# Output nearby primes

Write a program which takes an input (which may or may not be prime), and lists the immediate prime following and preceding it.

Example input:

1259


Example output:

1249 1277


Shortest program wins. Must execute within 10 seconds on a modern desktop PC. Inputs will be limited to 10,000 maximum.

• It seems somewhat odd to list a time limit without also limiting the range of possible inputs. Are we required to find several-thousand-digit primes within ten seconds? – Anon. Feb 7 '11 at 1:20
• @Anon. Assume I will not give ridiculous inputs, but the program must be somewhat optimised. I have clarified the question text. – Thomas O Feb 7 '11 at 1:22
• my one-liner is anything but optimal, but it runs in ~1s for an input of 10000. You have to try really hard to need 10s. – ninjalj Feb 7 '11 at 2:14
• @ninjalj Just to weed out absolutely awful algorithms. – Thomas O Feb 17 '11 at 13:00
• so you don't consider testing a number n for primality by creating a string n characters long and testing that against a regex absolutely awful? – ninjalj Feb 17 '11 at 18:38

## Perl 5.10 (perl -E), 65 chars

Half the credit (at least) should go to @J B.

$m=<>;for(-1,1){$n=$m;0while(1x($n+=$_))=~/^1$|(^11+)\1+$/;say$n}

• nice! the prime test regex! – Ming-Tang Feb 7 '11 at 2:19
• yeah, I learned about it at stackoverflow.com/questions/3543811/code-golf-happy-primes – ninjalj Feb 7 '11 at 2:23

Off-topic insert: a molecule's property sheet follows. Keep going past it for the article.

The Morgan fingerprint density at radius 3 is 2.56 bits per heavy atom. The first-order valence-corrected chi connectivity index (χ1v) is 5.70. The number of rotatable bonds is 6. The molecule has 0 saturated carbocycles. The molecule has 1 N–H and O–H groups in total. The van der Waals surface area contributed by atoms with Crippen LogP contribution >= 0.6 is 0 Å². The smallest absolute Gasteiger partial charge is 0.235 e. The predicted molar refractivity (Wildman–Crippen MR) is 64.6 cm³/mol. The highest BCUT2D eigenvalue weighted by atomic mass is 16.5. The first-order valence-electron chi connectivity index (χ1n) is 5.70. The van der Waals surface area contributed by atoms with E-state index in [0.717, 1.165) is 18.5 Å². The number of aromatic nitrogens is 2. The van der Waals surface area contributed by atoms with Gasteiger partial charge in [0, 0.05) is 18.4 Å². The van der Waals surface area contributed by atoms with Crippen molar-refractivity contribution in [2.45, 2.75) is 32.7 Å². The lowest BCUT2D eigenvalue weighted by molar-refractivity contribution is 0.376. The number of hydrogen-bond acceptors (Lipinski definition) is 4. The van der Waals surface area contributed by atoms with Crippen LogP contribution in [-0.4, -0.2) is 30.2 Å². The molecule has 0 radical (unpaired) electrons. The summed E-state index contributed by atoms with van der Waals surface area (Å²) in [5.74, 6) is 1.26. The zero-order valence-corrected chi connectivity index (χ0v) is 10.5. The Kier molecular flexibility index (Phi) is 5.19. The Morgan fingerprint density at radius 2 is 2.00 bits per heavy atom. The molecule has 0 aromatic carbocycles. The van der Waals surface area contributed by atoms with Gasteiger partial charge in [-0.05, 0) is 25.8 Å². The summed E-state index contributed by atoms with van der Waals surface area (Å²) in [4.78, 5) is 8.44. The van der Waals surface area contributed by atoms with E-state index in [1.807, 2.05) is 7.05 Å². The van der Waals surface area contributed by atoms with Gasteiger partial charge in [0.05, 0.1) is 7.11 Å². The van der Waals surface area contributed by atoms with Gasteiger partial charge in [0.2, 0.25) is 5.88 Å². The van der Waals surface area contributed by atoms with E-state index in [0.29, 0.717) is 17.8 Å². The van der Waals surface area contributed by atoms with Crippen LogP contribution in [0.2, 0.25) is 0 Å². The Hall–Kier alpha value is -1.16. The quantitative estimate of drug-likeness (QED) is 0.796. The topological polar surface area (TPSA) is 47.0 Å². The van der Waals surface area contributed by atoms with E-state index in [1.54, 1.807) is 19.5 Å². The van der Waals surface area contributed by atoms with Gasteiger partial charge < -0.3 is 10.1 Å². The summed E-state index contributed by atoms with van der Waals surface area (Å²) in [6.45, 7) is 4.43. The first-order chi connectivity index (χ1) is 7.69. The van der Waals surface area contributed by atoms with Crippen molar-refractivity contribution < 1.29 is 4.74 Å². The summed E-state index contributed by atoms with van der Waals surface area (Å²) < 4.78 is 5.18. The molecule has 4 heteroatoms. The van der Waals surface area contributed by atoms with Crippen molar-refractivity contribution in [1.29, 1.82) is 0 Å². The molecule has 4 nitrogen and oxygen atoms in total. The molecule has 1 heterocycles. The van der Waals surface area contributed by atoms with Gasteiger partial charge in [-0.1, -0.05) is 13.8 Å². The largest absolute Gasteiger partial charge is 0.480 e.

• Seems like you could save a couple of characters with a quoted regex (+2 for the qr, -4 for not needing the delimiters later). – Anon. Feb 7 '11 at 4:00
• Actually, it works without qr. LMGTFY: 81 chars $m=$n=<>;$p='^1$|(^11+)\1+$';0while(1x--$m)=~$p;0while(1x++$n)=~$p;print"$m $n$/" – J B Feb 7 '11 at 9:38
• Second round, factoring both pattern matches (66 chars): perl -E'$m=<>;for(-1,1){$n=$m;0while(1x($n+=$_))=~q<^1$|(^11+)\1+$>;say$n}' – J B Feb 7 '11 at 9:47

## Mathematica, 19

#~NextPrime~{-1,1}&

• very clever :0) – Dr. belisarius Jul 31 '12 at 12:13

## Mathematica: 28 chars

(k=NextPrime;{k[#,-1],k@#})&


Usage

%[1259]
{1249, 1277}

%[121231313159]
{121231313129, 121231313191}


## Python - 93

Based on answer by fR0DDY. I basically merged lines 4 and 5, and shortened line 2 by using a different method.

n=input()-1
m=n+2
f=lambda n:any(n%x<1for x in range(2,n))
exec"n-=f(n);m+=f(m);"*m
print n,m


Python 116 111 109 Characters

n=input()-1
m=n+2
f=lambda n:any(pow(b,n-1,n)>1for b in(3,5,7,13))
while f(n):n-=1
while f(m):m+=1
print n,m

• use f=lambda n:not(all(pow(b,n-1,n)<2for b in(3,5,7,13))) – st0le Feb 7 '11 at 9:45
• @fR0DDY, instead of the first 3 lines use n=input()-1 and m=n+2, saves 3 chars...i think. – st0le Feb 7 '11 at 13:41
• and maybe you can replace not(all(...)) by any(...) reversing the booleans – st0le Feb 7 '11 at 13:45
• You don't count new lines. Actual count is 108. – JPvdMerwe Feb 7 '11 at 21:01
• Also, please count newlines in your character count. -1 for deceiving others. – marcog Feb 7 '11 at 21:02

## J, 22 characters

(_4&p:,4&p:)(".stdin)_


s(z:y)=z:s[x|x<-y,mod x z>0];f(x:y:z:w)=(x,z):f(y:z:w);p x=(head.filter(\(c,v)->c<x&&v>x).f.s)[2..]


Example

Main> p 1259
(1249,1277)


Python, 116 139 chars (double indent is tab-char)

Uses good ole Sieve of Eratosthenes

Edits and (thanks a TON @JPvdMerwe). Should work with primes now.

l=n=input();a=range(n*2)
for i in a[2:]:a=[k for k in a if k==i or k%i]
for g in a:
if g>n:print l,g;break
if i!=n:l=g


Original

a=range(9999)
j=lambda a,n:[i for i in a if i==n or i%n]
for i in a[2:]:a=j(a,i)
o=n=input();
for i in a: